CHICAGO – The rise of large-scale population genomics programs has led to a rethinking of how data centers store, manage, and disseminate datasets of unprecedented size and provide sufficient computing power to end users. Approaches include a blend of data storage types as well as both centrally managed and cloud-based data processing, as seen in two large-scale projects in the US and the UK.
In partnership with the Broad Institute and Google sister company Verily Life Sciences, Vanderbilt University Medical Center, for example, is hosting the data and research center for All of Us, the US National Institutes of Health's research program to collect, store, and disseminate health, genetic, lifestyle, and environmental data on at least 1 million US residents.
Storage needs for All of Us have ballooned from original plans and the program is now gathering not only genome sequences but also phenotypic data, including from consumer-grade wearable devices. However, genomics makes up the vast majority of the data volume.
In the early stages of All of Us, Vanderbilt, the Broad, and Verily estimated that the data center would need about 50 petabytes of storage to hold participants' data and to begin building systems needed to ingest, store, and ready the data for research. Eventually, the center will require at least 88 PB of storage capacity, according to Paul Harris, director of the Office of Research Informatics at Vanderbilt.
Harris, in consultation with Melissa Basford, director of big data support services at Vanderbilt, and Anthony Philippakis, chief data officer of the Broad, provided information to GenomeWeb via email.
The All of Us data team chose Google Cloud to host the data center because the effort involved multiple sites and entities. "With the size of the data and the number of diverse users, we felt a commercial cloud environment was the most suitable," Harris and collaborators said.
Broad and Verily — like Google, under the Alphabet corporate umbrella — had already been working together to build a cloud-based bioinformatics analysis platform called Terra, also on Google Cloud. They provide NIH-affiliated researchers with access to Terra under both the All of Us program and the Accelerating Medicines Partnership for Parkinson's Disease program.
This previous partnership allowed those working on the All of Us data center to take advantage of existing infrastructure and expertise, but they still had to make plenty of modifications.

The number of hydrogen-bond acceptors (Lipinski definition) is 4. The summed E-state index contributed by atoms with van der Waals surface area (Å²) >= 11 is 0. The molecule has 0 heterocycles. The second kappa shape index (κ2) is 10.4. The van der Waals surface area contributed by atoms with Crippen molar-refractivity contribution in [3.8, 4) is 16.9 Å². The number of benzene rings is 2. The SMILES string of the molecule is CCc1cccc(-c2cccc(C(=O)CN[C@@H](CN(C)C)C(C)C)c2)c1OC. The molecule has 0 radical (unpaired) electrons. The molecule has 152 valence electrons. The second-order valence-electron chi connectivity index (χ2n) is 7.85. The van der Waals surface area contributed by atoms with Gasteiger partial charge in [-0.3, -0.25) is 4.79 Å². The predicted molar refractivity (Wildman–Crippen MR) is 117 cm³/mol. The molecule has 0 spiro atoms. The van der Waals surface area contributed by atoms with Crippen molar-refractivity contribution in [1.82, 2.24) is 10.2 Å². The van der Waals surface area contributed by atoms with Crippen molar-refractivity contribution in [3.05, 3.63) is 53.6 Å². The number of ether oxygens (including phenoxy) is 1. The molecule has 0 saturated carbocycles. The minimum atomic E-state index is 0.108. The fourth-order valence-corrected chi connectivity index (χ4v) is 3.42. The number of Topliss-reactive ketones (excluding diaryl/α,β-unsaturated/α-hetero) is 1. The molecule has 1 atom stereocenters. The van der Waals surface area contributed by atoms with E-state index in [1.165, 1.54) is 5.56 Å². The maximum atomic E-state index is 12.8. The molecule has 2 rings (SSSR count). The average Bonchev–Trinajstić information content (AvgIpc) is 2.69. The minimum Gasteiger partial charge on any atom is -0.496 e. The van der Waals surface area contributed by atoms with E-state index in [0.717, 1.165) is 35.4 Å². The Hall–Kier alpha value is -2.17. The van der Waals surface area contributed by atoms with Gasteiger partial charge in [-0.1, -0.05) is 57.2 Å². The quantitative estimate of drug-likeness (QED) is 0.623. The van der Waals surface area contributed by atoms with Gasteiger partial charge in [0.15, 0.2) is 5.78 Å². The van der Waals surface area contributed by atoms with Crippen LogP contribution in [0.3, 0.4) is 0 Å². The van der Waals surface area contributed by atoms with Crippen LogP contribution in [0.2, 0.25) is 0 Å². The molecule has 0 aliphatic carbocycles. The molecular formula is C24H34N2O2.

"Given the storage requirements by a program that wanted to recruit a million or more Americans and collect a variety of data, including genomics, we knew the compute and storage needs would be substantial," Harris said. "Working with teams from multiple organizations meant a naturally distributed environment that was conducive to cloud-based work."
"We envisioned a different kind of data sharing model" for All of Us because of the size and diversity of the datasets, he added.
Rather than transferring data to researchers for each project, All of Us decided to build a platform called the Researcher Workbench, where data stays within the All of Us research environment.
Users cannot remove individual-level data from the platform, but they can analyze this information within it. Researchers can download aggregate data and bring their own datasets into the workbench, though Harris said that these transfers so far have been small.
"This makes sharing broadly more streamlined while also adding layers of protection, as the data is not repeatedly shared across a number of different environments," Harris said.
Early results for this approach have been mixed. On the positive side, it allows for collaboration and scalability. However, Vanderbilt, the Broad, and Verily have had to increase training in cybersecurity and IT systems administration.
"The All of Us program is complex and has required a great deal of investment in modeling data collection, curation, storage, and accessibility to recruitment site personnel, NIH program officials, research teams, and the general public," Harris said. "Compute costs will also rise as needs increase for managing and transforming the data as well as for tools for using the data."
All of Us data on network usage, including the numbers of researchers requesting data and the volume of data stored and transmitted, has not yet been made public, and Harris said that All of Us is working on the initial release of this information. While some data from electronic health records and patient surveys has been made available, genomic data will not be ready until early 2021.